Our system of justice is designed to be impartial and fair. But judges and juries are not robots. In any criminal case, the judge and jury will not only view the evidence with neutral eyes and ears but will also rely on “soft” skills such as intuition and biases. A perfect example of this is during the sentencing phase. When a defendant is convicted of a crime, the sentence he or she receives depends—perhaps too much—on the perceived remorse of the defendant.
We like to think that we are good at detecting the heart and minds of others. When an offender is convicted of a crime he or she will often be called upon to make a statement during sentencing. This is the opportunity for the now guilty offender to offer contrition and remorse. It is not uncommon to hear a judge or juror opine after such a statement that he or she didn’t believe the offender really meant it — that the statement was merely used as an opportunity. And, that may be true. But can the judge or juror, even when tasked with this awesome responsibility, reliably infer the offender’s true motives and emotions?
There is a well-known study called “mind in the eyes” —you may be familiar with this study. Scientists showed study participants various photographs of a pair of human eyes. The study participant was then asked to pick the mental state or attitude that best matched what the eyes expressed. The participant was given a list to choose from such arrogance, annoyed, upset, or worried. Supposedly the test determines how well a person can read the emotions of others simply by looking at (or some would say “in”) their eyes. Another way of putting this is that we intuit the emotions and mental state of others from what their eyes are “telling” us.
And, indeed, the “mind in the eyes” test confirms that we are very good at reading others by looking at their eyes . . . when given a hint. On average, participants choose the correct emotion over 70% of the time. Case closed? Not exactly. When the test is repeated but without giving the participant a list of words to choose from, the participants are able to correctly identify the correct emotion or mental state only 7% of the time! Maybe we humans aren’t so great at reading a person’s mental state after all.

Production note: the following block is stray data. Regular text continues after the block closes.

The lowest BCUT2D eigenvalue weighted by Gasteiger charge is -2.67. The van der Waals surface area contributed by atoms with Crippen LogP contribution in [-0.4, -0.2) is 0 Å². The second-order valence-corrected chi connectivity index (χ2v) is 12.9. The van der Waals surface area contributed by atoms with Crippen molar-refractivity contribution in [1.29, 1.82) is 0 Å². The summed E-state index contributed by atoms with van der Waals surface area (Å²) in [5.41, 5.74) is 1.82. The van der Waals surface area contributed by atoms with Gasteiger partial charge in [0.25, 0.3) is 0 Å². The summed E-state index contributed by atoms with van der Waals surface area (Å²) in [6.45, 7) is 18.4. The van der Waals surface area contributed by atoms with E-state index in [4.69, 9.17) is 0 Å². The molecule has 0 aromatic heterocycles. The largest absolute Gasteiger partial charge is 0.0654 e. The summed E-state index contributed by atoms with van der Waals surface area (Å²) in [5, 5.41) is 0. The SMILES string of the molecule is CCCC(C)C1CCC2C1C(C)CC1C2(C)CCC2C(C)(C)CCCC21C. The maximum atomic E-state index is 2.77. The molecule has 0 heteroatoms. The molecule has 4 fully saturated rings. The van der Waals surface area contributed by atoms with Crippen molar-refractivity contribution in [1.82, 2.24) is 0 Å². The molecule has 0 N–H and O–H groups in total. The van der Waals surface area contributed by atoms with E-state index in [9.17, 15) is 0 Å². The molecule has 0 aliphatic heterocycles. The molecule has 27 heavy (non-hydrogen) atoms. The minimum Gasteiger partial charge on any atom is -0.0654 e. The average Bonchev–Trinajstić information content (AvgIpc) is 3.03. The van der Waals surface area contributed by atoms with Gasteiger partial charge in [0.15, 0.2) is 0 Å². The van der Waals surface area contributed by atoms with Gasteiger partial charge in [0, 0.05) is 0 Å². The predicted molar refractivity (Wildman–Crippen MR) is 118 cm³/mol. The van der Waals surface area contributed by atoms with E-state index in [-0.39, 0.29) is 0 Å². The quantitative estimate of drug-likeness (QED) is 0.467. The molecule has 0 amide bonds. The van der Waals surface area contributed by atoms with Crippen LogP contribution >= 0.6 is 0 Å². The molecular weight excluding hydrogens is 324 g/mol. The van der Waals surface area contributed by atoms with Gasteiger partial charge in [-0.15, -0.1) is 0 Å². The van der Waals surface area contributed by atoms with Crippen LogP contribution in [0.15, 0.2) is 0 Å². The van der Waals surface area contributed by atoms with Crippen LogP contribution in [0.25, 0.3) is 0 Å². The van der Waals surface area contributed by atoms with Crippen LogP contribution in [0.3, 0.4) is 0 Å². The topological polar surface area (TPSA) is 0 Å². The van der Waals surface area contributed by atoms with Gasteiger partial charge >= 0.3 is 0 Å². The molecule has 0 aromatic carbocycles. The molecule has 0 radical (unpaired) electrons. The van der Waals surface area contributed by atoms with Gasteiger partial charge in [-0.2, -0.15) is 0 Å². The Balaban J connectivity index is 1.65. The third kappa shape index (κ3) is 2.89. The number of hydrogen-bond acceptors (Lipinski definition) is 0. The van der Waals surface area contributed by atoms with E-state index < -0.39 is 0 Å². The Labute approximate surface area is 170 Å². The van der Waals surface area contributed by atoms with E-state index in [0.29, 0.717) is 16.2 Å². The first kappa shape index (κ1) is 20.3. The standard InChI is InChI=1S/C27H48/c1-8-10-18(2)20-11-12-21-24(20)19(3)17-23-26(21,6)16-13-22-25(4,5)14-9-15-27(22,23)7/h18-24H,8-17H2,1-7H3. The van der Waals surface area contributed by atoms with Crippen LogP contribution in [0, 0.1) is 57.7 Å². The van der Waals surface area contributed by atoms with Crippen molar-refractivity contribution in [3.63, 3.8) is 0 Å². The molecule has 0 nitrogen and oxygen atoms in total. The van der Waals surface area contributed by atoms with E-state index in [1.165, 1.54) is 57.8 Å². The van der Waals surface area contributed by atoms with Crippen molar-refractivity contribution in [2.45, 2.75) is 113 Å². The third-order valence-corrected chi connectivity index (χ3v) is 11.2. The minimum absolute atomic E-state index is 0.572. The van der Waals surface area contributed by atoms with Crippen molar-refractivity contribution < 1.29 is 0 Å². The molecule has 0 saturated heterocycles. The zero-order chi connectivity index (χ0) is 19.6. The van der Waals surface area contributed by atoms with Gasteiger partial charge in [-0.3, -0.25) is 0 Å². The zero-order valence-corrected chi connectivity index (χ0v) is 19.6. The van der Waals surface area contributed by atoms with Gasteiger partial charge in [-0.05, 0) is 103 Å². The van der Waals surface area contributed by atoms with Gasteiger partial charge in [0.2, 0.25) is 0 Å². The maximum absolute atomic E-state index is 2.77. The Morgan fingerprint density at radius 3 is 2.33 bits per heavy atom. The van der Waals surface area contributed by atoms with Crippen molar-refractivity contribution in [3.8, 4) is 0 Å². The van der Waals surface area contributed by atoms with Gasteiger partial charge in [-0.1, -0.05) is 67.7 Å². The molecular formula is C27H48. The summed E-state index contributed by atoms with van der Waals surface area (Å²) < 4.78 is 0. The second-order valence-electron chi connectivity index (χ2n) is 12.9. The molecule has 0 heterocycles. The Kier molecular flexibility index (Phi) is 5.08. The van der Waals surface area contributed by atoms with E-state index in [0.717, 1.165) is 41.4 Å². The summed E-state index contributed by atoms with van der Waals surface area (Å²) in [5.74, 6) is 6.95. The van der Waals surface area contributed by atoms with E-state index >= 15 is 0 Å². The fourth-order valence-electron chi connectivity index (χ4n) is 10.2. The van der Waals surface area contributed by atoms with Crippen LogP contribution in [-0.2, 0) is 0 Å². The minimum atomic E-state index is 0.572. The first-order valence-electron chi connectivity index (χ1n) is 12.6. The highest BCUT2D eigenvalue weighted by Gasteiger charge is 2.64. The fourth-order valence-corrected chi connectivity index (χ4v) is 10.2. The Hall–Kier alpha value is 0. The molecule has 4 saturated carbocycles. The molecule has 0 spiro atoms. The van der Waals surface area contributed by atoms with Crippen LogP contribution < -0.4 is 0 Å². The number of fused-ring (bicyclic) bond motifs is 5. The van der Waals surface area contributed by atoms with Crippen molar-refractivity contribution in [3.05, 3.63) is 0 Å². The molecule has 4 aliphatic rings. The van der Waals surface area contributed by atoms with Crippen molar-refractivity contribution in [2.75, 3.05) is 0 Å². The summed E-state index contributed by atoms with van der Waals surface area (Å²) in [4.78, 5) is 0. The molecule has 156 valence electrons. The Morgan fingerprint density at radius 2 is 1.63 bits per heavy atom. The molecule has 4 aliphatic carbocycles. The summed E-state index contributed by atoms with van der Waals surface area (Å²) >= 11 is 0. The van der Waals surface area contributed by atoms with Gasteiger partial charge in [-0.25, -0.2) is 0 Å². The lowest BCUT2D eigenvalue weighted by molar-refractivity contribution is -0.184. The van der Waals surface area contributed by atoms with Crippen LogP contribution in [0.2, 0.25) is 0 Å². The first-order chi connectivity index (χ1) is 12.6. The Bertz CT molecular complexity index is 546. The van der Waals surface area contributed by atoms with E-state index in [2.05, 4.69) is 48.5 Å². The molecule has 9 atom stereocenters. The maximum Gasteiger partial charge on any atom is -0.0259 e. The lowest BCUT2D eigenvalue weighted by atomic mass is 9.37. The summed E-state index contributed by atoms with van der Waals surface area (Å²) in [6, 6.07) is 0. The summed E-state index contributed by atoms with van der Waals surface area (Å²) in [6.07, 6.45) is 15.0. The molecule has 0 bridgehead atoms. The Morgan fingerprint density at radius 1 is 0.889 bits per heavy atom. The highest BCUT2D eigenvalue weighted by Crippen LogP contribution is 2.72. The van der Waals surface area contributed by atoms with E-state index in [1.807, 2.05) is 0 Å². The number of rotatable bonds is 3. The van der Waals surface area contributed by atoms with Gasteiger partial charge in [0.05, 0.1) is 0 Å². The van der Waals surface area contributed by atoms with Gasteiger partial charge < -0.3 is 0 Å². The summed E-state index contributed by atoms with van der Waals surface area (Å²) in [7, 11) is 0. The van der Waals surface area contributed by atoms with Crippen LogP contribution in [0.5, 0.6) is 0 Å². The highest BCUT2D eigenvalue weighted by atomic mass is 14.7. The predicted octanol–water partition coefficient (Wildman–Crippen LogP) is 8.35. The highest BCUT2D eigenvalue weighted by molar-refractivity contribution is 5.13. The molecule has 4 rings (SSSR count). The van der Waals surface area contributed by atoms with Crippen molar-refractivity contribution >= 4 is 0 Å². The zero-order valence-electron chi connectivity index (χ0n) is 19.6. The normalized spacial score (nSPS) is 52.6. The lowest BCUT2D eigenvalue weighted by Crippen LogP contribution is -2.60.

If we accept the results of the enhanced “mind in the eyes” study, what does that mean for our legal system’s heavy reliance on the intuition of the judge and jury? The sentencing hearing is but one example. What about witnesses at trial? When a witness testifies to what he or she saw or heard, that testimony is a product nor only of the witnesses’ objective observations but, can be and probably is, colored by the witnesses’ own feelings and biases.
A study published by the Stanford Law Review asked participants to watch a video of an identical protest. When the participant was told that the protesters were demonstrating in favor or a political point of view that corresponded to the participant’s political leanings, the study participant’s perception of whether the protest was violent or peaceful corresponded favorably with the study participant‘s own political leanings. In other words, even though the video footage was exactly the same, whether the protest was seen as violent or peaceful depended upon whether the study participant agreed with the perceived reason for the protest.
What do these studies, and others, tell us? Perhaps our intuition is not all that reliable, but rather we unknowingly rely on our own biases and prejudices. This has important implications in our legal system as the administration of justice implicitly and explicitly relies on the human factor of intuition, which we believe to be reliable. Perhaps, it is time for that narrative to change. There is still so much to learn about how our minds work but brain science has told us enough to know that we are not objective observers and, for the sake of justice, it is time for the legal system to catch up.
With almost 25 year of experience in criminal defense, including juvenile defense, William Weinberg is available to consult with you regarding your or your child’s criminal matter. You can reach him at his Irvine office at 949-474-8008 or email him at firstname.lastname@example.org.